While the PSA's are annoying, if they cause one parent to stop, turn off the TV and read to their child on a day they otherwise wouldn't, I'm happy to put up with them whenever and where ever they show up.<br><br>
I don't think it is about pushing the child to read themselves, but about reading TO them and WITH them. My 9yo ds does not like to read at all, but he looooovvvvves to hear a story. I will read to him until he decides he wants to pick it up himself. Yes, he knows how to read, but that's not as important to me as a 'lesson' as the one that shows him what amazing adventures can be found in books.
 

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<div>Originally Posted by <strong>midwifetx</strong></div>
<div style="font-style:italic;">While the PSA's are annoying, if they cause one parent to stop, turn off the TV and read to their child on a day they otherwise wouldn't, I'm happy to put up with them whenever and where ever they show up.<br></div>
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ITA!
 

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I think it's very overblown. I think it's kinda silly to read a book to an infant.<br><br>
What's important about reading to your kids is the story telling part of it, and I think it can be much more effective to get a kid interested in stories if you TELL him a story. Then he can create his OWN images of the story, not having to just believe what someone else illustrated. Telling your child a story is so much more intimate than reading, too.<br><br>
Reading books is important, don't get me wrong. But oral storytelling is so important! It can even help so much with gentle discipline or getting through hard times or in teaching children about life because you can on-the-spot create a custom story for your child. I think it's also great to draw your own pictures and make a book for your child, or help them make one once they are older.<br><br>
I really think it's exposure to vocabulary and poetic imaginative language (think nursery rhymes for the little ones and fairy tales) that inspires a strong desire to read. A child can certainly be read a bunch of crappy commercialized books all the time and never have any interest in reading.
 

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<div>Originally Posted by <strong>faeriewisp</strong></div>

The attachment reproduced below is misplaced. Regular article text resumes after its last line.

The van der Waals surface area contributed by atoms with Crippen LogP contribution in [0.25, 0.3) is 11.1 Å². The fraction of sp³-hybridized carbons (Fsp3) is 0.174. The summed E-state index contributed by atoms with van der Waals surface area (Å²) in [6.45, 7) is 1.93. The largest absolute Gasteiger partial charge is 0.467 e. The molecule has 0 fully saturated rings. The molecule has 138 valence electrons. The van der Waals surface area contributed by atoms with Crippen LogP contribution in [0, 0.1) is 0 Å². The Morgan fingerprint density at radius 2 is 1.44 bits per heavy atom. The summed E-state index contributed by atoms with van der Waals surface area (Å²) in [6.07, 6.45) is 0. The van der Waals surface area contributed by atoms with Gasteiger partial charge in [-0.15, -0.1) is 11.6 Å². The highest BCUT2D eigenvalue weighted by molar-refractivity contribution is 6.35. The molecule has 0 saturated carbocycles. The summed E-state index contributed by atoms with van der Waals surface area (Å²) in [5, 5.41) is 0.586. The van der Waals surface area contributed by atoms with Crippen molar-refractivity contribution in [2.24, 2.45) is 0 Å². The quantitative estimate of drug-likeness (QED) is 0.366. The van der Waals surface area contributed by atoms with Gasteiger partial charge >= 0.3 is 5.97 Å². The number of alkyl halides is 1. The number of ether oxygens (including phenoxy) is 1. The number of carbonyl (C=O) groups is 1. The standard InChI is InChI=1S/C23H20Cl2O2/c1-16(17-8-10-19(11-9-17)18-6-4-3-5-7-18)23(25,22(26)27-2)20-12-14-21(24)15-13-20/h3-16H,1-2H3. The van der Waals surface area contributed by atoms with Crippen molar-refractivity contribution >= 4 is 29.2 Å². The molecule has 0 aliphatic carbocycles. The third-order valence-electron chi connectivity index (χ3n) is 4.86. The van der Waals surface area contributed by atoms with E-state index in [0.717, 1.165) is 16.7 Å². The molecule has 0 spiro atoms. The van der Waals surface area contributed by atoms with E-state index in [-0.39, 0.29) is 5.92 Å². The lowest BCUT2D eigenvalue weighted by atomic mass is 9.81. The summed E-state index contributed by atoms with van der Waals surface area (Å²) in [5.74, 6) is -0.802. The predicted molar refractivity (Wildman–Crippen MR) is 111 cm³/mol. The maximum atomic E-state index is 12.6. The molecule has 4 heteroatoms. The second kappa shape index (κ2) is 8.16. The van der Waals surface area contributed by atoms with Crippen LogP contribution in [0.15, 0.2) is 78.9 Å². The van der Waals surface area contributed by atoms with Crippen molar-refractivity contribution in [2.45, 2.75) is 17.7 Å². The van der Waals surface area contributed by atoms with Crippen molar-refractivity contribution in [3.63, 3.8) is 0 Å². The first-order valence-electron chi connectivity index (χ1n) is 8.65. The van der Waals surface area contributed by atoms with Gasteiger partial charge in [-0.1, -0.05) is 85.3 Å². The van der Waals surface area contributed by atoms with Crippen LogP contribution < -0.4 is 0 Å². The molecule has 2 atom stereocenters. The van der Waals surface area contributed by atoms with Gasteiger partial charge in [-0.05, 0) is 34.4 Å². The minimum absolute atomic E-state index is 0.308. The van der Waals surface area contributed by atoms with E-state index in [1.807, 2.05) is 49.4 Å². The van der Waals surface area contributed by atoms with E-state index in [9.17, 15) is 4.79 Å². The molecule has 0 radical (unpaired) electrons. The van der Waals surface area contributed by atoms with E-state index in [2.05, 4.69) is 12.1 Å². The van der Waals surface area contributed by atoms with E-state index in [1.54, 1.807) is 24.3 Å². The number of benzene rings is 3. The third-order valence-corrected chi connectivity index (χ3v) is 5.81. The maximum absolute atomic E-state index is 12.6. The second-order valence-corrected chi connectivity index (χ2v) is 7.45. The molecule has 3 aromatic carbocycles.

<div style="font-style:italic;">I think it's very overblown. I think it's kinda silly to read a book to an infant.</div>
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I'm sorry, but I could not disagree with your opinion more. I strongly believe that it was the hours and hours of reading that we did with our dd as an infant that enabled her to teach herself to read at an unusually early age, and with very little effort on our parts. Moreover, she genuinely loved sitting and being read to -- and still does. Even if it was only "the lull I like / The hum of your valved voice," as Whitman says, she still liked and responded to it.<br><br><div style="margin:20px;margin-top:5px;">
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What's important about reading to your kids is the story telling part of it, and I think it can be much more effective to get a kid interested in stories if you TELL him a story. Then he can create his OWN images of the story, not having to just believe what someone else illustrated. Telling your child a story is so much more intimate than reading, too.</td>
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The one does not preclude the other. It's not a one-scoop cone. There is so much value in getting children to "read" pictures as well as text because in both cases, you're getting them to be consciously aware of their thought and WHY they think so. For example, I taught First Day School today and we read a book called The Lord's Prayer, which (not surprisingly) was an illustration of the Lord's Prayer. It showed a man and a little girl painting and fixing up an old woman's yard. In the process, the little girl finds a gold pendant that has fallen from the old woman's necklace, is tempted to keep it, but returns it to the old woman, who gives it to her.<br><br>
None of that is "spelled out" in the book's text, which (as I said) consists solely of the Lord's Prayer. It's in the illustrations. The questions I asked got the kids to "read" the pictures as well as the story: <i>Who are these people? Why do you think so? What is their relationship like? What gave you that idea? What are they doing to the old woman's house? Why do you think they're fixing it up? What will the girl do with the pendant?</i> and so on. It's not creative, imaginative thinking, but it's another -- and exceedingly valuable -- kind of thinking: <i>critical</i> thinking. I teach English, and I'll tell you, if I didn't have to teach this skill to my seniors from the ground up, my job would be so much easier and they could learn so much more.